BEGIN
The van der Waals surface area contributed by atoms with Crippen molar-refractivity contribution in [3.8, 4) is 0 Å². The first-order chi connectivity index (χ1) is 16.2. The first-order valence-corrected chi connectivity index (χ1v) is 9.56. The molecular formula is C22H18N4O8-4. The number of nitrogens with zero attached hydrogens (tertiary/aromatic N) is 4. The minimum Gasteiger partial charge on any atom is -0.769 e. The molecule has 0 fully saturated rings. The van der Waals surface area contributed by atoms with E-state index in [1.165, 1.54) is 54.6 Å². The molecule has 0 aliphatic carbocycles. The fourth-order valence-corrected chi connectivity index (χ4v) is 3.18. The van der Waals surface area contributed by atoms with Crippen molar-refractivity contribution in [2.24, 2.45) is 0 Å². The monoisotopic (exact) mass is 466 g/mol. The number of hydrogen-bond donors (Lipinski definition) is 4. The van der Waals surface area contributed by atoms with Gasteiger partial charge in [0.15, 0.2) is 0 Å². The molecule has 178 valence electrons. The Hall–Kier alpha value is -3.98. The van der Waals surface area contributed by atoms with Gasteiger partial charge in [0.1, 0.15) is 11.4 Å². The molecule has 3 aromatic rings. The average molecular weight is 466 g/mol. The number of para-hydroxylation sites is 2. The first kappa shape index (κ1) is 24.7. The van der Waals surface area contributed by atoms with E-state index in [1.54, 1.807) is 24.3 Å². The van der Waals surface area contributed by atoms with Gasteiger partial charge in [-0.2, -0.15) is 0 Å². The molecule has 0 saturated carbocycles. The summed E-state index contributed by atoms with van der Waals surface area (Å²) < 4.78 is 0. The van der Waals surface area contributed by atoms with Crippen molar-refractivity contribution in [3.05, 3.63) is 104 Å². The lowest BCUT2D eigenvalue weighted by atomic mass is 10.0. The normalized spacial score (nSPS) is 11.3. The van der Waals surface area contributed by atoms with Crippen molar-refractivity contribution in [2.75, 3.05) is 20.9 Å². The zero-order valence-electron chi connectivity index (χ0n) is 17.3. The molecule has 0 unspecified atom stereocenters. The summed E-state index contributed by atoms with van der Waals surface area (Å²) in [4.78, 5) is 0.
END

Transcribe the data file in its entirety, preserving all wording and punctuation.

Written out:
The van der Waals surface area contributed by atoms with Crippen molar-refractivity contribution in [3.8, 4) is 0 Å². The first-order chi connectivity index (χ1) is 16.2. The first-order valence-corrected chi connectivity index (χ1v) is 9.56. The molecular formula is C22H18N4O8-4. The number of nitrogens with zero attached hydrogens (tertiary/aromatic N) is 4. The minimum Gasteiger partial charge on any atom is -0.769 e. The molecule has 0 fully saturated rings. The van der Waals surface area contributed by atoms with E-state index in [1.165, 1.54) is 54.6 Å². The molecule has 0 aliphatic carbocycles. The fourth-order valence-corrected chi connectivity index (χ4v) is 3.18. The van der Waals surface area contributed by atoms with Crippen molar-refractivity contribution in [2.24, 2.45) is 0 Å². The monoisotopic (exact) mass is 466 g/mol. The number of hydrogen-bond donors (Lipinski definition) is 4. The van der Waals surface area contributed by atoms with Gasteiger partial charge in [0.15, 0.2) is 0 Å². The molecule has 178 valence electrons. The Hall–Kier alpha value is -3.98. The van der Waals surface area contributed by atoms with Gasteiger partial charge in [0.1, 0.15) is 11.4 Å². The molecule has 3 aromatic rings. The average molecular weight is 466 g/mol. The number of para-hydroxylation sites is 2. The first kappa shape index (κ1) is 24.7. The van der Waals surface area contributed by atoms with E-state index in [1.54, 1.807) is 24.3 Å². The van der Waals surface area contributed by atoms with Gasteiger partial charge in [-0.2, -0.15) is 0 Å². The molecule has 0 saturated carbocycles. The summed E-state index contributed by atoms with van der Waals surface area (Å²) < 4.78 is 0. The van der Waals surface area contributed by atoms with Crippen molar-refractivity contribution in [3.05, 3.63) is 104 Å². The lowest BCUT2D eigenvalue weighted by atomic mass is 10.0. The normalized spacial score (nSPS) is 11.3. The van der Waals surface area contributed by atoms with Crippen molar-refractivity contribution in [2.75, 3.05) is 20.9 Å². The zero-order valence-electron chi connectivity index (χ0n) is 17.3. The molecule has 0 unspecified atom stereocenters. The summed E-state index contributed by atoms with van der Waals surface area (Å²) in [4.78, 5) is 0.